Ontario in for a white winter but Toronto could be spared from the worst
It looks like Ontario is set to see a long winter of La Niña-impacted polar jet streams walloping the province with snowfall, but a Canadian winter forecast from AccuWeather.com is saying that Toronto and the rest of the Great Lakes region might avoid the worst of the weather.
JUST IN: AccuWeather's Canada winter forecast is here! ❄️☃️⬇️ https://t.co/Lc12bYlfxQ— AccuWeather (@accuweather) October 14, 2021
AccuWeather meteorologist Brett Anderson dashed the hopes of Toronto skiers and snowboarders, saying that while "the majority of the snowstorms will track [from the Rockies and southern Plains of the U.S.] up into Ontario and Quebec," Toronto is less likely to see severe snowfall.
"The Great Lakes snow belts are likely to get less lake-effect snow compared to normal during December and January," said Anderson, predicting below-average ice coverage on the Great Lakes based on warmer-than-average water temperatures as of mid-October.
AccuWeather cites water temperature readings from SeaTemperature.info, in their report saying that "water temperatures in Lake Ontario were hovering around 65 degrees Fahrenheit in the second week of October, significantly higher than in years past."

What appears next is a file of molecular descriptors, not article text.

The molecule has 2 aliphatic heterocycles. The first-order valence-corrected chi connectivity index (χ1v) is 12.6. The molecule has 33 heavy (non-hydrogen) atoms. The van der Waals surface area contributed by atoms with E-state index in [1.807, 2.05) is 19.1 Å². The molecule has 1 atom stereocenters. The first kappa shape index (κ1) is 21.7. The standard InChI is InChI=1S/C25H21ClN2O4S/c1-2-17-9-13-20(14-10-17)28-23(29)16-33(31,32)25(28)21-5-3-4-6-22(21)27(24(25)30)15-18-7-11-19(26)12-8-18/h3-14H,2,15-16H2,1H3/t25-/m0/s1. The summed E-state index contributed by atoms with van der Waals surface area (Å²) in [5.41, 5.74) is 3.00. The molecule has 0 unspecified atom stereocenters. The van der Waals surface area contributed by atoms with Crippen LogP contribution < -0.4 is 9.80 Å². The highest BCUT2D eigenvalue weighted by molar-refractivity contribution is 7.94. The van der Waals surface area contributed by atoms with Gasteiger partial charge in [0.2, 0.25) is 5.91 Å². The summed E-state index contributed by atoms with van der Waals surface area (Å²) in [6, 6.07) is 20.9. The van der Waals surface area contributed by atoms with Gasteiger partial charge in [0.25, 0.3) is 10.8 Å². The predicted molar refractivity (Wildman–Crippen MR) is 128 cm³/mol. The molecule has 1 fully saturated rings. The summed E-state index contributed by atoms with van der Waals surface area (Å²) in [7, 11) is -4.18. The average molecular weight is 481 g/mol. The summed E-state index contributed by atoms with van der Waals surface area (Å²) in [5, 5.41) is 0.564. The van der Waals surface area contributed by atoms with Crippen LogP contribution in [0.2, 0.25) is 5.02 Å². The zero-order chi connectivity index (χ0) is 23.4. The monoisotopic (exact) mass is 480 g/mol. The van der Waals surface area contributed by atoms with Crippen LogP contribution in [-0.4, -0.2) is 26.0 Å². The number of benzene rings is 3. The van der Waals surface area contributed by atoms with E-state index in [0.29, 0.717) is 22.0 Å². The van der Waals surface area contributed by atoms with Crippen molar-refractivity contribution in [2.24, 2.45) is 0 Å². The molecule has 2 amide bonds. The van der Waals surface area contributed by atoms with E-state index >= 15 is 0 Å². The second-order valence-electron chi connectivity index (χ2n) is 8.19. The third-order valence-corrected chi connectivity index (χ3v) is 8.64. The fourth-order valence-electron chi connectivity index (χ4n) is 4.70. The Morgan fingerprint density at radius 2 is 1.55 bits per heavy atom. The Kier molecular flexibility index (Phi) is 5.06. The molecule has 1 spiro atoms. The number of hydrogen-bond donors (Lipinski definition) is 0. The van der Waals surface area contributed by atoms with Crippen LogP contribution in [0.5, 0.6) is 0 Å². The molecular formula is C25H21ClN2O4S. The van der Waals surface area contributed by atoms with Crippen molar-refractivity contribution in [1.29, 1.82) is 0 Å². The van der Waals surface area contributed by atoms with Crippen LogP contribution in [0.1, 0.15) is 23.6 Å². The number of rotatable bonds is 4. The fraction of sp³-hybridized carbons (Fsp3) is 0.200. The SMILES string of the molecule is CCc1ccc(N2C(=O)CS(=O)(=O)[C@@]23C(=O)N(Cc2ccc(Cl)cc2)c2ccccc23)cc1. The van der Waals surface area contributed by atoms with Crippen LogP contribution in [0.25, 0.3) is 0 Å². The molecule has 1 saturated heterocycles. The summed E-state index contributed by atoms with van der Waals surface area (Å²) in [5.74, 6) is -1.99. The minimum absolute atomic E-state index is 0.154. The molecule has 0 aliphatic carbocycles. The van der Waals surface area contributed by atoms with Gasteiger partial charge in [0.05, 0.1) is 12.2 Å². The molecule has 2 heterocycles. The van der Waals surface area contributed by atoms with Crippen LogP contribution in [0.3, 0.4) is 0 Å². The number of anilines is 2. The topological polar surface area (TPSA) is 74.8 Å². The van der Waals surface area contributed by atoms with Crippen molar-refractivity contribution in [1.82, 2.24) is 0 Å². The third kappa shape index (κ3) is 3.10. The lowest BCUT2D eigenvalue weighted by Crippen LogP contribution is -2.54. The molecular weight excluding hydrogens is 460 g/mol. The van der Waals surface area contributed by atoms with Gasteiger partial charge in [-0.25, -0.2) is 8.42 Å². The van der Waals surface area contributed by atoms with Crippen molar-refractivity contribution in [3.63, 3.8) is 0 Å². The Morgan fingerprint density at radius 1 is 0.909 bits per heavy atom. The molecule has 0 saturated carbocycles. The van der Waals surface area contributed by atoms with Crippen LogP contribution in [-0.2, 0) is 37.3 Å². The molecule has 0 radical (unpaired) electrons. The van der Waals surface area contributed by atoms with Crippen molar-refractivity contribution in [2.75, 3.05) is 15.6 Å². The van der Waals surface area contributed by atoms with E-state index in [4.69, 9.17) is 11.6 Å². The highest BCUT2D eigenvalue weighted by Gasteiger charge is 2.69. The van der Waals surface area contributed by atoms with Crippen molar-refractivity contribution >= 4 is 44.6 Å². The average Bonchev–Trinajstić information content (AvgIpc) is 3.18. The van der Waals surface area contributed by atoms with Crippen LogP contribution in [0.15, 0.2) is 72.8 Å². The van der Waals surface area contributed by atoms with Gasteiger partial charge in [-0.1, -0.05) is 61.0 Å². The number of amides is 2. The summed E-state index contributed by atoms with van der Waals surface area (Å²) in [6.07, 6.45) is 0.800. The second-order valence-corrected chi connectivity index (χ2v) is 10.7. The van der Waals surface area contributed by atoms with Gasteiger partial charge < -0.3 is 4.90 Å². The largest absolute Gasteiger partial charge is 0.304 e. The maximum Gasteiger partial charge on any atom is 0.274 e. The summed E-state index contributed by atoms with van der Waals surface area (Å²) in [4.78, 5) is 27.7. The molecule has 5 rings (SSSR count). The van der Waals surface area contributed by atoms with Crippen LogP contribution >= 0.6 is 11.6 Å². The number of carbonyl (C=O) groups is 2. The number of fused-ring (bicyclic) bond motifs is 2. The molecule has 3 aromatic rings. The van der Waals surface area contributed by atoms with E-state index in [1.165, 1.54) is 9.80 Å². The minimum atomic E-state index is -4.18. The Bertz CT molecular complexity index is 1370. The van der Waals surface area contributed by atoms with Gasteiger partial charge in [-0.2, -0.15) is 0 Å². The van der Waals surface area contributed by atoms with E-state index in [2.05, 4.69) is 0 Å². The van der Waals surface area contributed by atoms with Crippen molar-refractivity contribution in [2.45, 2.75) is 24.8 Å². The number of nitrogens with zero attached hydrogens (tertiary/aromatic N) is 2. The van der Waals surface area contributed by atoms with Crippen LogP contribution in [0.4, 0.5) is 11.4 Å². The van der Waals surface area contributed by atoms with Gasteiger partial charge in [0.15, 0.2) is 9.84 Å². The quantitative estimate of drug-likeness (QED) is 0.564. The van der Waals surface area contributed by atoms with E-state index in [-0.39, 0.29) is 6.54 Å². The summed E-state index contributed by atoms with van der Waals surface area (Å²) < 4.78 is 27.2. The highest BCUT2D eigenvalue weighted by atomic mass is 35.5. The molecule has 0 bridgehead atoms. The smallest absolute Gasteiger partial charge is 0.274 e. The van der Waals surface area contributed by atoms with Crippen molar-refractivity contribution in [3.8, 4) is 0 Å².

Oh, you silly Americans with your silly imperial measurements. That's 18.3 C in ACTUAL degrees.
But if you're a fan of winter weather, fear not.
Anderson predicts that the Great Lakes region could be back to the normal frozen, salt-encrusted, slush-saturated, wiping out on black ice season we've all come to know and love, saying that snowfall "may pick up by February with a possible increase in cold shots over mostly-open lakes."
Elsewhere in Ontario and neighbouring Quebec, Anderson expects it will not be as cold of a winter as usual, though the mercury will still plunge low enough to "support many opportunities for significant snowfall this winter. I expect a favourable winter with solid snow bases across much of ski country in eastern Canada."
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